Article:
Carlsen Advances, Niemann Eliminated –

Carlsen Advances, Niemann Eliminated -


A final between GM Magnus Carlsen and GM Hans Niemann is not possible anymore at the Julius Baer Generation Cup after Niemann lost to GM Le Quang Liem in Thursday’s quarterfinals. Carlsen eliminated GM Levon Aronian and now plays GM Vincent Keymer, who knocked out GM Praggnanandhaa R. The fourth semifinalist is GM Arjun Erigaisi, who beat GM Christopher Yoo in a blitz playoff.

How to watch? The games of the Julius Baer Generation Cup knockout can be found here. The rounds start each day at 9 a.m. Pacific/18:00 CEST.
Julius Baer Generation Cup knockout results

Carlsen-Aronian 3-1

In what Carlsen called a “weird” match, it was Aronian who started with a win, surprising his opponent with a Queen’s Gambit Accepted. The American-Armenian GM seemed in control, but the match turned around completely in game two.

“This second game was, of course, ridiculous. I mean, to get a loss with White in 10 moves, I just completely forgot what I was intending to do and blundered very early on,” said Aronian. Carlsen: “Obviously, I got a massive gift in the second game.”

Carlsen was the one in control now, as he won the third game convincingly and reached a fortress in game four. Aronian kept pushing as a draw wasn’t enough for him and then also lost that game.

Making one more brief remark about the cheating drama, Carlsen said: “Some people have been saying maybe more supportive things privately than they have publicly, which I very much understand and certainly appreciate.”

Some people have been saying maybe more supportive things privately than they have publicly, which I very much understand and certainly appreciate.
—Magnus Carlsen

Le-Niemann 2.5-1.5

Niemann lost a close match to Le, where both players started with a win before drawing in game three. The Vietnamese GM then won a good game with the white pieces to reach the semis as Niemann couldn’t find the best way to play against White’s passer:

Le Quang Liem Generation Cup
A smooth win for Le in the decisive game. Image: Champions Chess Tour.

Keymer-Praggnanandhaa 3-1

While Praggnanandhaa has been in the spotlights this year alongside other Indian rising stars, Keymer has been steadily improving as well. The 17-year-old German grandmaster finished school in March of this year and is now a chess professional with a 2700+ classical rating.

Beating Pragg with two wins and two draws is impressive! In game four, Pragg had good chances to level the score (as evaluated by Carlsen) but lost when his king was exposed:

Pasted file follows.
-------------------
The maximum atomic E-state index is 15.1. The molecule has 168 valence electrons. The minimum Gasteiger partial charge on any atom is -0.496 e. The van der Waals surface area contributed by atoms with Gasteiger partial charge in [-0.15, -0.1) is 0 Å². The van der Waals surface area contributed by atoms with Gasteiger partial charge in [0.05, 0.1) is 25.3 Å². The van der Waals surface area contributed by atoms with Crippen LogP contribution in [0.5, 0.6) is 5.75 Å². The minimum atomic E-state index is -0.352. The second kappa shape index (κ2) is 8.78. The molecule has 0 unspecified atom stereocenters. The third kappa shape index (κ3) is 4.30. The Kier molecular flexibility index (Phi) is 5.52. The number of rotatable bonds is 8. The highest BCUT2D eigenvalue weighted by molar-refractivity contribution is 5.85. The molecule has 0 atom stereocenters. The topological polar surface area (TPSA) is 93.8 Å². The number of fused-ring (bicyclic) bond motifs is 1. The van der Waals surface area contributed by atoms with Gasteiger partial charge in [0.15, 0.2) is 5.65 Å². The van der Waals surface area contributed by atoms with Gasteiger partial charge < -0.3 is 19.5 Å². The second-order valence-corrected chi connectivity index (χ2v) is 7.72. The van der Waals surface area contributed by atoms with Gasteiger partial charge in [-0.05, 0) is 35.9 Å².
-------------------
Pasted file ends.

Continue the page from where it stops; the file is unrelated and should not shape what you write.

In the preliminaries, Keymer had a winning position against Carlsen. About playing the world champion in a match now, he said: “Of course, it will be an extremely tough match, but I think that just having the chance of playing Magnus in a match is already great. I will just try and enjoy as much as I can and learn as much as I can, and then we will see.”

Vincent Keymer Generation Cup
Keymer is playing from Saulheim, Germany, in front of what must be a Rietveld Chair. Image: Champions Chess Tour.

Erigaisi-Yoo 3.5-2.5

The 15-year-old Yoo can say goodbye to the tournament with his head high. His good play in the preliminaries and such a great fight against one of the world’s biggest talents are things to be proud of.

After each player won both of their white games, a blitz playoff was necessary. Erigaisi set the fifth straight “1-0” on the scoreboard and then held the last game to a draw. In the decisive blitz game, Yoo “tricked himself” as he missed a double attack:

Arjun Erigaisi Generation Cup
Erigaisi reached the semifinals of a Tour event for the first time. Image: Champions Chess Tour.

All Games Day 5

The 2022 Champions Chess Tour’s seventh event, the Julius Baer Generation Cup, takes place September 18-25, 2022 on chess24. The preliminary phase was a 16-player rapid (15|10) round-robin. The top eight players have advanced to the knockout phase which consists of two days of four-game rapid matches, which advance to blitz (5|3) and armageddon (White has five minutes, Black four with no increment) tiebreaks only if a knockout match is tied after the second day. The prize fund is $150,000.

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